"And a butterfly can flutter its wings over a flower in China and cause a hurricane in the Caribbean. I believe it. They can even calculate the odds. It just isn't likely and it takes...so long." -- RobertRedford as card shark Jack Weil in Havana.
Can a butterfly in Brazil really cause a tornado in Texas? How can a dust storm in Africa affect weather in the United States?
These are some of the questions surrounding "chaos theory" which is generally credited to the late MIT mathematician and meteorologist Edward Lorenz.
The idea is simple enough. Tiny disruptions or changes in "initial conditions" can magnify over time and space. What might seem like an inconsequential change in wind, sunlight, or temperature can ultimately change the course, direction and intensity of weather systems thousands of miles away.
In meteorology we try and constantly measure and model the atmosphere based on incomplete measurement, and imperfect physical models. It should come as no surprise that forecast models often lose their grip within a few days.
Tracking an African Dust Cloud
It's hard to believe, but the dust storms that sweep the massive African Sahara are sometimes lofted miles up into the atmosphere and travel thousands of miles. The belt of tropical easterly winds can carry these massive dust clouds thousands of miles. Sometimes, African dust is found in soils as far away as Florida and the southeast United States.
The fine airborne dust particles have another effect. They reflect some of the incoming sunlight and reduce the heating effect on the atmosphere and oceans below. The dust layer is also warm and dry, and effectively creates an inversion which can suppress thunderstorm formation -- and put the brakes on any would be tropical systems.
Here's an amazing animation form NASA which models the path of the dust plume over the next few days.
Hurricane Suppression in early August?
The dust cloud may serve to put the kibosh on Atlantic hurricane activity formation for the next week or so. Most of NOAA's hurricane models look awfully quiet. I had the pleasure to speak with Weather Underground and Weather Channel hurricane expert Jeff Masters last fall at the Science Museum of Minnesota about extreme weather and hurricanes. Jeff has an interesting take on how the African dust cloud may affect the Atlantic hurricane season in early August.
A massive dust storm that formed over the Sahara Desert early this week has now pushed out over the tropical Atlantic, and will sharply reduce the odds of tropical storm formation during the first week of August. The dust is accompanied by a large amount of dry air, which is making the Saharan Air Layer (SAL) much drier than usual this week. June and July are the peak months for dust storms in the Southwest Sahara, and this week's dust storm is a typical one for this time of year. Due in large part to all the dry and dusty air predicted to dominate the tropical Atlantic over the next seven days, none of the reliable computer models is predicting Atlantic tropical cyclone formation during the first week of August.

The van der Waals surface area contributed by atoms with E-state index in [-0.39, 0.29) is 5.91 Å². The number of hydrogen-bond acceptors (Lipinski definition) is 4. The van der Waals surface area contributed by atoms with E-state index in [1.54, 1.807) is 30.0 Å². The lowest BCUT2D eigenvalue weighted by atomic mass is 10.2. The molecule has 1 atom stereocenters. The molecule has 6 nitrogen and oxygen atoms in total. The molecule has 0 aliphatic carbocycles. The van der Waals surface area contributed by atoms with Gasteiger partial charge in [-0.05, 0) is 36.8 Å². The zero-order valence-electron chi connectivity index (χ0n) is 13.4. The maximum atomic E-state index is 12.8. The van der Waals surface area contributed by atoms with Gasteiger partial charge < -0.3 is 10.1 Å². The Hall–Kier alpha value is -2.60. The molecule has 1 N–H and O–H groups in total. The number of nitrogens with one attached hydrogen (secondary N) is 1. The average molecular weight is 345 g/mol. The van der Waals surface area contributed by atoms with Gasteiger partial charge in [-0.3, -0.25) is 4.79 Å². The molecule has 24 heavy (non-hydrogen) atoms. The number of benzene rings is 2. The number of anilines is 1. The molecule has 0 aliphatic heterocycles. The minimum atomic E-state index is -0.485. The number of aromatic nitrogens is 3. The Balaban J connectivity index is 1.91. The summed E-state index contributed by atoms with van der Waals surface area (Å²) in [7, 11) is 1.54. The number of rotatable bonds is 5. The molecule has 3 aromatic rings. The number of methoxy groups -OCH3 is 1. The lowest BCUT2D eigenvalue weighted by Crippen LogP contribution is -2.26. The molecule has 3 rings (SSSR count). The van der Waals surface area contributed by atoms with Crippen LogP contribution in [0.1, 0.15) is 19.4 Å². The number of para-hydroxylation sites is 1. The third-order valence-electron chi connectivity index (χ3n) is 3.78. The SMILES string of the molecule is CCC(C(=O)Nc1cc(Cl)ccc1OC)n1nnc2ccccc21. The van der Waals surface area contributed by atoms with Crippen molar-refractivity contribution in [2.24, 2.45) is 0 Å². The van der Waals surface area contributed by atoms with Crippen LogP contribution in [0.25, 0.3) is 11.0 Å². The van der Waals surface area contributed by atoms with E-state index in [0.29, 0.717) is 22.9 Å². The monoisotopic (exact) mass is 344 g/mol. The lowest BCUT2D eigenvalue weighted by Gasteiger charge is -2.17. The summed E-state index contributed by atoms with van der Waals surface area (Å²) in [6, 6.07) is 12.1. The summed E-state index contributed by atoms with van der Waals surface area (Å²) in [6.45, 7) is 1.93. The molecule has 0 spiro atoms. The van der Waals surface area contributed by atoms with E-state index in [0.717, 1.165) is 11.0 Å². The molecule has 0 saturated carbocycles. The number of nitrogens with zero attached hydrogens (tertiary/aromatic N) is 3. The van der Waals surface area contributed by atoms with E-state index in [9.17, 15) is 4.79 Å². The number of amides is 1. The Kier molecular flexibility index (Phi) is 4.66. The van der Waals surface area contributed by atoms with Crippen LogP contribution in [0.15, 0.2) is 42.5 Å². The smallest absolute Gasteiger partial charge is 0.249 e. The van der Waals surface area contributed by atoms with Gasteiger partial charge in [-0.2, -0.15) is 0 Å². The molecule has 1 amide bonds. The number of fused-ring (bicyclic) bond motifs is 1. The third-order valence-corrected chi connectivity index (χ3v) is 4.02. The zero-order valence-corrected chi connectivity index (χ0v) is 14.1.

How dust affects hurricanes
Saharan dust can affect hurricane activity in several ways:
1) Dust acts as a shield which keeps sunlight from reaching the surface. Thus, large amounts of dust can keep the sea surface temperatures up to 1°C cooler than average in the hurricane Main Development Region (MDR) from the coast of Africa to the Caribbean, providing hurricanes with less energy to form and grow. Ocean temperatures in the MDR are currently 0.7°F above average, and this anomaly should cool this week as the dust blocks sunlight.
2) The Saharan Air Layer (SAL) is a layer of dry, dusty Saharan air that rides up over the low-level moist air over the tropical Atlantic. At the boundary between the SAL and low-level moist air where the trade winds blow is the trade wind inversion--a region of the atmosphere where the temperature increases with height. Since atmospheric temperature normally decreases with height, this "inversion" acts to but the brakes on any thunderstorms that try to punch through it. This happens because the air in a thunderstorm's updraft suddenly encounters a region where the updraft air is cooler and less buoyant than the surrounding air, and thus will not be able to keep moving upward. The dust in the SAL absorbs solar radiation, which heats the air in the trade wind inversion. This makes the inversion stronger, which inhibits the thunderstorms that power a hurricane.
3) Dust may also act to produce more clouds, but this effect needs much more study. If the dust particles are of the right size to serve as "condensation nuclei"--centers around which raindrops can form and grow--the dust can act to make more clouds. Thus, dust could potentially aid in the formation and intensification of hurricanes. However, if the dust acts to make more low-level clouds over the tropical Atlantic, this will reduce the amount of sunlight reaching the ocean, cooling the sea surface temperatures and discouraging hurricane formation (Kaufman et al., 2005.)
It remains to be seen how the dust cloud will dissipate over time, and what the forecast holds for later in August and into the "climatological" peak of hurricane season, which occurs around Sept. 10.